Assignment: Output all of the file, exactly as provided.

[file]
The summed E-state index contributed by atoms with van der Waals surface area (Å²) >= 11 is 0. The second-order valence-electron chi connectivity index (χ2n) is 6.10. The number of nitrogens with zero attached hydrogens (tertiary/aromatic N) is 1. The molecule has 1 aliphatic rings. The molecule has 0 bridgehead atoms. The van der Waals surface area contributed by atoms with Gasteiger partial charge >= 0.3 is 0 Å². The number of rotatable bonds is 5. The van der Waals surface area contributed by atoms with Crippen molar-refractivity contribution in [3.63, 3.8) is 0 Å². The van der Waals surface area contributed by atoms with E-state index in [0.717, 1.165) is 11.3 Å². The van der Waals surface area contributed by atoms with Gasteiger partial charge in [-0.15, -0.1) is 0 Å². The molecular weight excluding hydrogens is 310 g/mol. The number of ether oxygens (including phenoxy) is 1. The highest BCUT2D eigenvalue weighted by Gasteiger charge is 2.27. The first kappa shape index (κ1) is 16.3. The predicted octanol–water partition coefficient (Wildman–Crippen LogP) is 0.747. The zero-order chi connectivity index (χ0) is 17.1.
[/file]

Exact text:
The summed E-state index contributed by atoms with van der Waals surface area (Å²) >= 11 is 0. The second-order valence-electron chi connectivity index (χ2n) is 6.10. The number of nitrogens with zero attached hydrogens (tertiary/aromatic N) is 1. The molecule has 1 aliphatic rings. The molecule has 0 bridgehead atoms. The van der Waals surface area contributed by atoms with Gasteiger partial charge >= 0.3 is 0 Å². The number of rotatable bonds is 5. The van der Waals surface area contributed by atoms with Crippen molar-refractivity contribution in [3.63, 3.8) is 0 Å². The van der Waals surface area contributed by atoms with E-state index in [0.717, 1.165) is 11.3 Å². The van der Waals surface area contributed by atoms with Gasteiger partial charge in [-0.15, -0.1) is 0 Å². The molecular weight excluding hydrogens is 310 g/mol. The number of ether oxygens (including phenoxy) is 1. The highest BCUT2D eigenvalue weighted by Gasteiger charge is 2.27. The first kappa shape index (κ1) is 16.3. The predicted octanol–water partition coefficient (Wildman–Crippen LogP) is 0.747. The zero-order chi connectivity index (χ0) is 17.1.